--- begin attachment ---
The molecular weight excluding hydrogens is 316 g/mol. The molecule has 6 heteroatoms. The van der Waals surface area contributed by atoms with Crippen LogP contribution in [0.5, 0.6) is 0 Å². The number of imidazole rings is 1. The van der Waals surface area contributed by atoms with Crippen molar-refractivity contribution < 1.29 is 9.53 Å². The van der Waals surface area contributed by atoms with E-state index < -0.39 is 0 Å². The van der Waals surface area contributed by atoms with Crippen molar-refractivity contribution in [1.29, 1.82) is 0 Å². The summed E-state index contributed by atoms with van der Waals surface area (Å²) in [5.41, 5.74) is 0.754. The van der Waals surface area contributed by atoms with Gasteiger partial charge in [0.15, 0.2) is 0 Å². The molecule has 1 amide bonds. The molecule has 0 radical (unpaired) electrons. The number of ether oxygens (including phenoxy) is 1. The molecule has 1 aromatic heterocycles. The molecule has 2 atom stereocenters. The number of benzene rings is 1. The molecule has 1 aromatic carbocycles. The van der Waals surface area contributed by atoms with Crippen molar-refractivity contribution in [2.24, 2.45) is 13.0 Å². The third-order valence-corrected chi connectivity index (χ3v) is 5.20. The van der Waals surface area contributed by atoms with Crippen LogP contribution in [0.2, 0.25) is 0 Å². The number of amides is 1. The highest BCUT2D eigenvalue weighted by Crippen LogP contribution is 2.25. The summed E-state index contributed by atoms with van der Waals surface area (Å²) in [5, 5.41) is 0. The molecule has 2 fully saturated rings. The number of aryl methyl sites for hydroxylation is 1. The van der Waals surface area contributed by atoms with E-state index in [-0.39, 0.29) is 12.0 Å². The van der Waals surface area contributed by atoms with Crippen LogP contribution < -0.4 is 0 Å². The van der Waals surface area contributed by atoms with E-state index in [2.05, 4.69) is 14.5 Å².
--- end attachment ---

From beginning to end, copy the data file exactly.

The molecular weight excluding hydrogens is 316 g/mol. The molecule has 6 heteroatoms. The van der Waals surface area contributed by atoms with Crippen LogP contribution in [0.5, 0.6) is 0 Å². The number of imidazole rings is 1. The van der Waals surface area contributed by atoms with Crippen molar-refractivity contribution < 1.29 is 9.53 Å². The van der Waals surface area contributed by atoms with E-state index < -0.39 is 0 Å². The van der Waals surface area contributed by atoms with Crippen molar-refractivity contribution in [1.29, 1.82) is 0 Å². The summed E-state index contributed by atoms with van der Waals surface area (Å²) in [5.41, 5.74) is 0.754. The van der Waals surface area contributed by atoms with Gasteiger partial charge in [0.15, 0.2) is 0 Å². The molecule has 1 amide bonds. The molecule has 0 radical (unpaired) electrons. The number of ether oxygens (including phenoxy) is 1. The molecule has 1 aromatic heterocycles. The molecule has 2 atom stereocenters. The number of benzene rings is 1. The molecule has 1 aromatic carbocycles. The van der Waals surface area contributed by atoms with Crippen molar-refractivity contribution in [2.24, 2.45) is 13.0 Å². The third-order valence-corrected chi connectivity index (χ3v) is 5.20. The van der Waals surface area contributed by atoms with Crippen LogP contribution in [0.2, 0.25) is 0 Å². The number of amides is 1. The highest BCUT2D eigenvalue weighted by Crippen LogP contribution is 2.25. The summed E-state index contributed by atoms with van der Waals surface area (Å²) in [5, 5.41) is 0. The molecule has 2 fully saturated rings. The number of aryl methyl sites for hydroxylation is 1. The van der Waals surface area contributed by atoms with E-state index in [-0.39, 0.29) is 12.0 Å². The van der Waals surface area contributed by atoms with Crippen LogP contribution < -0.4 is 0 Å². The van der Waals surface area contributed by atoms with E-state index in [2.05, 4.69) is 14.5 Å².